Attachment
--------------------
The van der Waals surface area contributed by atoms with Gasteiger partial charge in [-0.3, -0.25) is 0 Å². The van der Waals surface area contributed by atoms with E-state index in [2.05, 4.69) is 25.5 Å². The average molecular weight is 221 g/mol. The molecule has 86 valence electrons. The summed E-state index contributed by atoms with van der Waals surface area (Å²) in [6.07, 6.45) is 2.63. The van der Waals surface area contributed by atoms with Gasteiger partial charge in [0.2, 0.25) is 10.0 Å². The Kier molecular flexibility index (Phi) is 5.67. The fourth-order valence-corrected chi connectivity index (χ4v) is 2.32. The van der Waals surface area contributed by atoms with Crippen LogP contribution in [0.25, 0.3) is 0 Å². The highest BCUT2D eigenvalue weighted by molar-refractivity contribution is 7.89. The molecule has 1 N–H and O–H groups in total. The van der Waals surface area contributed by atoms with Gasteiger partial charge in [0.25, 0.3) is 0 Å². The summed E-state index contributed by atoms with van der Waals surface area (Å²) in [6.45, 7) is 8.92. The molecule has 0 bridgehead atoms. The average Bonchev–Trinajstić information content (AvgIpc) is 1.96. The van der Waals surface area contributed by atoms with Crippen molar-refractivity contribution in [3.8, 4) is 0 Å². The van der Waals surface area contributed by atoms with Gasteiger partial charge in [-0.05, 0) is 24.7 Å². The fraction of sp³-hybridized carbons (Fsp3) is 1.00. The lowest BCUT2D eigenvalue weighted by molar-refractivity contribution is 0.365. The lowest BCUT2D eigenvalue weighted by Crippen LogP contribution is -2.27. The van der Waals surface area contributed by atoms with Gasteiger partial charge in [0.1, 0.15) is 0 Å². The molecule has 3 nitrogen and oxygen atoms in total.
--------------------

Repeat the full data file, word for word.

The van der Waals surface area contributed by atoms with Gasteiger partial charge in [-0.3, -0.25) is 0 Å². The van der Waals surface area contributed by atoms with E-state index in [2.05, 4.69) is 25.5 Å². The average molecular weight is 221 g/mol. The molecule has 86 valence electrons. The summed E-state index contributed by atoms with van der Waals surface area (Å²) in [6.07, 6.45) is 2.63. The van der Waals surface area contributed by atoms with Gasteiger partial charge in [0.2, 0.25) is 10.0 Å². The Kier molecular flexibility index (Phi) is 5.67. The fourth-order valence-corrected chi connectivity index (χ4v) is 2.32. The van der Waals surface area contributed by atoms with Crippen LogP contribution in [0.25, 0.3) is 0 Å². The highest BCUT2D eigenvalue weighted by molar-refractivity contribution is 7.89. The molecule has 1 N–H and O–H groups in total. The van der Waals surface area contributed by atoms with Gasteiger partial charge in [0.25, 0.3) is 0 Å². The summed E-state index contributed by atoms with van der Waals surface area (Å²) in [6.45, 7) is 8.92. The molecule has 0 bridgehead atoms. The average Bonchev–Trinajstić information content (AvgIpc) is 1.96. The van der Waals surface area contributed by atoms with Crippen molar-refractivity contribution in [3.8, 4) is 0 Å². The van der Waals surface area contributed by atoms with Gasteiger partial charge in [-0.05, 0) is 24.7 Å². The fraction of sp³-hybridized carbons (Fsp3) is 1.00. The lowest BCUT2D eigenvalue weighted by molar-refractivity contribution is 0.365. The lowest BCUT2D eigenvalue weighted by Crippen LogP contribution is -2.27. The van der Waals surface area contributed by atoms with Gasteiger partial charge in [0.1, 0.15) is 0 Å². The molecule has 3 nitrogen and oxygen atoms in total.